What a centenary. I thank everyone who helped make Te Waru o Noema a success.
The celebration of 100 years of Tahupōtiki's vision, provided a fantastic example of the level of positivity people united by values, belief and whānau can create.
From the kitchens, kapa haka and wānanga to the self-created activities of the Rangatahi Village – Mōrehu pride made for a truly amazing programme.
It was during Te Waru o Noema, I announced my Youth MP for Te Tai Hauāuru; Taylor Renata Nikora. I am certain Taylor will represent his whānau and the issues faced by our region's rangatahi Māori well in the 2019 Youth Parliament.
More on his experiences, in the weeks to come.
With Te Waru o Noema having a clear focus on inspiring the next generation to boldly take the Rātana faith into the future, it was exciting to host Prime Minister Jacinda Ardern and my Labour Māori Caucus colleagues, so they could witness this inspiration in action.
The Prime Minister's gifts included her own Bible, and $3.6 million for the development of 60 sections of housing. A beautiful koha that will help our people to shelter their whānau and shape their own future.
The relationship sealed between T.W. Rātana and then Prime Minister Michael Joseph Savage in 1936, will also be highlighted next year, when Whanganui hosts the Labour Party Conference for 2019.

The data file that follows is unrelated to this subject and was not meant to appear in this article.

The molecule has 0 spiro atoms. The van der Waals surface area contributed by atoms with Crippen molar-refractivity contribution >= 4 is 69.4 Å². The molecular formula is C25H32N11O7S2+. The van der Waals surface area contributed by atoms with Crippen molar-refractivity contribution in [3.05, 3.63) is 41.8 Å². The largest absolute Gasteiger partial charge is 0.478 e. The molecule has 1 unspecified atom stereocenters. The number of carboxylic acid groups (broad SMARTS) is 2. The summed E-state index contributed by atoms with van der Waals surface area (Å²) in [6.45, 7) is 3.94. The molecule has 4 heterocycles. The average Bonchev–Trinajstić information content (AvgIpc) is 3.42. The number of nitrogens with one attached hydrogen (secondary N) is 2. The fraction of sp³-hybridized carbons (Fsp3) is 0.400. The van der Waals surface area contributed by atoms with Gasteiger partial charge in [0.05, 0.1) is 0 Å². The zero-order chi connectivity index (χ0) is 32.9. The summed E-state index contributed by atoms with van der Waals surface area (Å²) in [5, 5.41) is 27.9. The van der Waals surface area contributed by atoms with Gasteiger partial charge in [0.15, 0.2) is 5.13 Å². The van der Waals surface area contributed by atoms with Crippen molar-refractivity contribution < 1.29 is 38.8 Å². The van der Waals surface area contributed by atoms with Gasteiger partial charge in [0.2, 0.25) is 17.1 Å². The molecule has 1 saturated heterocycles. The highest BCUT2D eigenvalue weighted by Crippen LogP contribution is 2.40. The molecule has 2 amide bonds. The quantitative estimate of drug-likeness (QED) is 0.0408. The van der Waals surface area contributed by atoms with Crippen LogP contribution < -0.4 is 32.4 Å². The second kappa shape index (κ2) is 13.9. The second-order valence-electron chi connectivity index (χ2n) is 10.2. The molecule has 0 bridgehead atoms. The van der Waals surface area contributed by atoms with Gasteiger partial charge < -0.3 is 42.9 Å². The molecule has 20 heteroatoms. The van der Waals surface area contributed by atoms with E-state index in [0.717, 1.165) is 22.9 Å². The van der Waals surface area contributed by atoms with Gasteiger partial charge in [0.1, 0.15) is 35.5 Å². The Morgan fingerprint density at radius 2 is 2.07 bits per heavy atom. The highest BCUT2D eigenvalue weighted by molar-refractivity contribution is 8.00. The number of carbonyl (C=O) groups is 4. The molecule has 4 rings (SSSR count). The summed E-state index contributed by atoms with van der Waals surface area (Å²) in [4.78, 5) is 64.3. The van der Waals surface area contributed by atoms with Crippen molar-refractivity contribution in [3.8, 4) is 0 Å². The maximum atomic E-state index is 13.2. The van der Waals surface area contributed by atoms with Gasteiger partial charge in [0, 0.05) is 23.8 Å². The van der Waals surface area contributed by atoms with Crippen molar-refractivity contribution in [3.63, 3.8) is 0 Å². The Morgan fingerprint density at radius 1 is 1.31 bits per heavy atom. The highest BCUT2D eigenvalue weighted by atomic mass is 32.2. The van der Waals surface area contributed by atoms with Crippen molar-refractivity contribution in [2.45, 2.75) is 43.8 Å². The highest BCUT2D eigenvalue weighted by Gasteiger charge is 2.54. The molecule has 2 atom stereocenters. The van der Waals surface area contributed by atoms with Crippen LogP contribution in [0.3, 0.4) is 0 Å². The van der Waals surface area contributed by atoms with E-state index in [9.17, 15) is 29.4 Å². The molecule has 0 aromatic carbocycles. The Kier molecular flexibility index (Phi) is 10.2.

It will be an amazing opportunity for our city to have the issues faced by our community seen first-hand by the Party, our Ministers, MPs, volunteer army and the media that follow - and to highlight our regional successes, innovation and wairua in similar fashion.
From our legendary karaoke night to Jacinda's Leader's speech, there is always plenty of public thought-provoking kaupapa and fun to be part of – so be sure to join in. As Dunedin discovered this year, it's a fantastic atmosphere.
Dunedin's three-day-long event was capped by the announcement of 600 new teaching staff across Aotearoa.
These invaluable Learning Support Coordinators will be advocates for our rangatahi, working alongside parents - as their one point of contact - to see children discover, learn and grow.
Gifting tamariki without special needs more time with teachers and kids with additional learning needs, more time with dedicated support staff.
From the classroom to the boardroom to the marae, genuine partnerships such as these are key to our future as a country.
Look after each other whānau.